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LONDON, Dec 17 (Reuters) - European shares headed for a sharp rise on Thursday, tracking gains on Wall Street and Asia, after the U.S. Federal Reserve's move to raise interest rates for the first time in nearly a decade was seen as a sign of confidence in the world's biggest economy.
Britain's FTSE, Germany's DAX and France's CAC 40 shares indexes were seen rising 1.1 to 1.4 percent, according to spreadbetting firm IG.
The Fed made clear that the 25-basis point rate hike was a tentative beginning to a "gradual" tightening cycle, and that in deciding its next move it would put a premium on monitoring inflation, which remains mired below target.
"The fact is, the market would have found inspiration that there is no pre-set path for future rate hikes and the word 'gradual' was used liberally," Chris Weston, chief market strategist at IG said.
The Fed's policy statement noted the "considerable improvement" in the U.S. labor market, where the unemployment rate has fallen to 5 percent, and said policymakers are "reasonably confident" inflation will rise over the medium term to the Fed's 2 percent objective.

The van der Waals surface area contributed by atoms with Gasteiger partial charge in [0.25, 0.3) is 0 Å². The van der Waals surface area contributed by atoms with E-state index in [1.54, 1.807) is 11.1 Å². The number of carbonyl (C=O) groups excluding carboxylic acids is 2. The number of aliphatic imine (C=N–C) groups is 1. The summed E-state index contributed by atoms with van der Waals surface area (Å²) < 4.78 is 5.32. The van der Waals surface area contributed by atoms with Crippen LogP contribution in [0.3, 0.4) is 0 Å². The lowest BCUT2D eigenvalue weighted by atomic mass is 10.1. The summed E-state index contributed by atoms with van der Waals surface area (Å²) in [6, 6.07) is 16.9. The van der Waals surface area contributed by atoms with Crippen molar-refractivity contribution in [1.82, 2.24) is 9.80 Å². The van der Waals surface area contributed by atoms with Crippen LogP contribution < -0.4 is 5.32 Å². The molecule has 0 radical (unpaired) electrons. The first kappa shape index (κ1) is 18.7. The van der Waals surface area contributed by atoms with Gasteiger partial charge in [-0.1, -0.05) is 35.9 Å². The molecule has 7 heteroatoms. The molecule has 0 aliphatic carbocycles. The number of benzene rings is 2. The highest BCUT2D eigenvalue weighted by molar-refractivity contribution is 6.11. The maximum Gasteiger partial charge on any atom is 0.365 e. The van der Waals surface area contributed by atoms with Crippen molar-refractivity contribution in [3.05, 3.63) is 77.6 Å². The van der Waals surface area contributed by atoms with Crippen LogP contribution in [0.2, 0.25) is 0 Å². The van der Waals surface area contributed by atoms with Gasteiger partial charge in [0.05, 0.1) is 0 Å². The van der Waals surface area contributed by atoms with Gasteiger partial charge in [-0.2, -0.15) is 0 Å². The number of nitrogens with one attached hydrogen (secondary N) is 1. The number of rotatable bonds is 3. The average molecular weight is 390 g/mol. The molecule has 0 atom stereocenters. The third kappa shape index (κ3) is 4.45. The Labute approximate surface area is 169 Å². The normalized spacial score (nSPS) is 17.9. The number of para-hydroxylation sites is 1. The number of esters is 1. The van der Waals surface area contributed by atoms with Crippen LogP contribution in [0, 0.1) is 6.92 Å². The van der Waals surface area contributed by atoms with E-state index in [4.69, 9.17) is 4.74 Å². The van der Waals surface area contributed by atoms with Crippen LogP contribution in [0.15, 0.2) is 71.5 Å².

"The rates are still exceptionally low and monetary policy is still being set with a view to encourage growth, not rein growth in," Christopher Mahon, director of asset allocation research at Baring Asset Management, said in a note.
Warren Buffett has cut his stake in the reinsurer further to 3.04 percent from 4.6 percent previously, Munich Re said in a regulatory diclosure.
Chief Executive Patrick Pouyanne was appointed chairman of the French oil and gas giant, combining both roles a year after they were split following the death of Christophe de Margerie, who had held both positions.
Total's board also decided to pay a second-quarter dividend of 0.61 euros per share to be paid in cash or discounted new shares.
The French carmaker said it would end supplementary pension payouts for board members and executives in a move that was expected to save 34 million euros.
The European plane maker has shortlisted Carlyle and KKR for the defence electronics unit it is selling, after the two U.S. buyout groups put in significantly higher offers than rivals, three people familiar with the matter said.
The French luxury company said it would pay an interim dividend or 1.50 euros a share for the 2015 financial year.
Switzerland's communications regulator on Wednesday forbid Swiss public television and radio broadcaster (SRG) at least temporarily from participating in a marketing venture it hopes to forge with Swisscom and media company Ringier. For more click
Financial investor Triton is among the bidders making binding offers for Bilfinger's Water Technologies unit but the sale is unlikely to go through this year, the Frankfurter Allgemeine Zeitung reported, citing financial sources. Bilfinger and Triton declined to comment, the newspaper said. (Reporting by Atul Prakash; Editing by Sudip Kar-Gupta)